Racial Legacies and White Supremacy in FranceCrystal Marie Fleming
How can politicians and ordinary citizens face the racial past in a country that frames itself as colorblind? In her timely and provocative book, Resurrecting Slavery, Crystal Fleming shows how people make sense of slavery in a nation where talking about race, colonialism, and slavery remains taboo. Noting how struggles over the meaning of racial history are informed by contemporary politics of race, she asks: What kinds of group identities are at stake today for activists and French people with ties to overseas territories where slavery took place?
Fleming investigates the connections and disconnections that are made between racism, slavery, and colonialism in France. She provides historical context and examines how politicians and commemorative activists interpret the racial past and present. Resurrecting Slavery also includes in-depth interviews with French Caribbean migrants outside the commemorative movement to address the everyday racial politics of remembrance.
Bringing a critical race perspective to the study of French racism, Fleming’s groundbreaking study provides a more nuanced understanding of race in France along with new ways of thinking about the global dimensions of slavery, anti-blackness, and white supremacy.
" The French believe racism is something that affects other societies. Fleming’s Resurrecting Slavery has forever exploded this myth! Based on over a hundred in-depth interviews, archival work, and ethnographic observations, this book demonstrates convincingly that France is indeed shaped by white supremacy. A major contribution to our scholarly work on racial formations, Resurrecting Slavery is a book I intend to assign to my classes for years to come." —Eduardo Bonilla-Silva, Professor of Sociology, Duke University, and author of Racism without Racists: Color-Blind Racism and the Persistence of Racial Inequality in America
“ Combining fascinating qualitative data with incisive critical race theory, Fleming offers new insights into the contradiction between France’s color-blind political narrative and its ongoing legacy of racial oppression. She demonstrates that, in the hands of French Caribbean and black French activists, attempts to commemorate slavery have the potential to break the silence surrounding racism in France. Resurrecting Slavery is an important reminder that only by confronting white supremacy in its past and present, national and global incarnations can we hope to dismantle it.”—Dorothy Roberts, George A. Weiss University Professor of Law and Sociology and the Raymond Pace and Sadie Tanner Mossell Alexander Professor of Civil Rights, University of Pennsylvania, and author of Killing the Black Body: Race, Reproduction, and the Meaning of Liberty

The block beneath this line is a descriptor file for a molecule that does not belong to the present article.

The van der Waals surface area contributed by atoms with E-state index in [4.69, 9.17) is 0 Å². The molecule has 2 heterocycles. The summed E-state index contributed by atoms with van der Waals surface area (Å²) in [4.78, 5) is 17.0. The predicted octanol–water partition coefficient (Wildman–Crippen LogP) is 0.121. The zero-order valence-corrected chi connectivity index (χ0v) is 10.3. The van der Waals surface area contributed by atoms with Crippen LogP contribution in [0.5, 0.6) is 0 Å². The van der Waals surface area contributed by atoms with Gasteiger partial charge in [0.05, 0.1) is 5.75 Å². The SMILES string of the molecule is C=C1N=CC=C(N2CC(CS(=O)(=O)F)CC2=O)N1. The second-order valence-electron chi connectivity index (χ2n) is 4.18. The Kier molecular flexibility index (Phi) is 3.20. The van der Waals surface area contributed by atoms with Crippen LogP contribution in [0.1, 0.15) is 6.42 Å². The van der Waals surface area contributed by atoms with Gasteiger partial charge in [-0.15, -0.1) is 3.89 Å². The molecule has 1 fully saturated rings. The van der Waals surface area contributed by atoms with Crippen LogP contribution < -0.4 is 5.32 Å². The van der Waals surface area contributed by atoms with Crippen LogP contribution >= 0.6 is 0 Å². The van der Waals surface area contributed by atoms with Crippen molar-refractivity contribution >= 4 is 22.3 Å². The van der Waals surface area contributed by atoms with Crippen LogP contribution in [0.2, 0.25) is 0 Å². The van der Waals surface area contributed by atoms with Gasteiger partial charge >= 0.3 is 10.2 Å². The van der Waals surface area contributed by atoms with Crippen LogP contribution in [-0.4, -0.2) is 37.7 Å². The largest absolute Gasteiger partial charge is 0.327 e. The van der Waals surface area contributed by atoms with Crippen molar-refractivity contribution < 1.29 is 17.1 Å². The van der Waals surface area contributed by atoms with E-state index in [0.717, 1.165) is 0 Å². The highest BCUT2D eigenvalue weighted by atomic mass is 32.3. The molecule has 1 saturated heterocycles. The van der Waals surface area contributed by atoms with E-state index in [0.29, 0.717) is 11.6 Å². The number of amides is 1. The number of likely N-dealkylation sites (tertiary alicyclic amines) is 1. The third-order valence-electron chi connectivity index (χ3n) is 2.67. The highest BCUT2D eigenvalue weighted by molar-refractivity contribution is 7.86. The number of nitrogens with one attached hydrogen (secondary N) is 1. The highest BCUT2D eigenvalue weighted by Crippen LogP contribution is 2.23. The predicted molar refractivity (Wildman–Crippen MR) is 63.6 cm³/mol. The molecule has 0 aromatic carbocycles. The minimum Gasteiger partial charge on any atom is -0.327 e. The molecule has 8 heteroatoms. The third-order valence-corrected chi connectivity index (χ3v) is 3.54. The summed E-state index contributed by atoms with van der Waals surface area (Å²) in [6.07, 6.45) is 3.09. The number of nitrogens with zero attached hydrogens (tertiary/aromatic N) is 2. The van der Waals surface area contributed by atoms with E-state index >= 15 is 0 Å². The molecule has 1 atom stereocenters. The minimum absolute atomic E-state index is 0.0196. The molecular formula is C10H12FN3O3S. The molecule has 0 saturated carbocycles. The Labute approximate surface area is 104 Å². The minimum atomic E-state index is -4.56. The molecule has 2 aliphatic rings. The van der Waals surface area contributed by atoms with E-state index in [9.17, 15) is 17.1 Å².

“ Linguistic barriers have too often hindered communication and learning possibilities among different sections of the global black diaspora. In her essential and illuminating book, Resurrecting Slavery , Crystal Fleming brings to our Anglo attention the state of debate on racism and slavery in continental and overseas France—a country that has refused to even recognize ‘race’ as a legitimate category. As she shows, only by confronting the historical and ongoing realities of white supremacy can we truly begin to commemorate and overcome the legacy of the colonial and slave past.”—Charles W. Mills, Distinguished Professor of Philosophy, CUNY Graduate Center, and author of The Racial Contract
"This compelling study probes the assumptions of race-blindness permeating contemporary French society through the perspective of critical race theory applied to refractions of slavery and memory among the varied citizens and immigrants of the state today.... (Fleming) reveal(s) complex questions and deep dialogues about slavery and identities, interwoven with issues of temporality and memory. One particular strength of the text lies in its lengthy engagements with speakers of different positions that remind readers how complex and mutable these issues of legacy and meaning continue to be—dividing as well as uniting populations.... A truly thoughtful and discussion-provoking text for scholars and students alike. Summing Up: Highly recommended." —Choice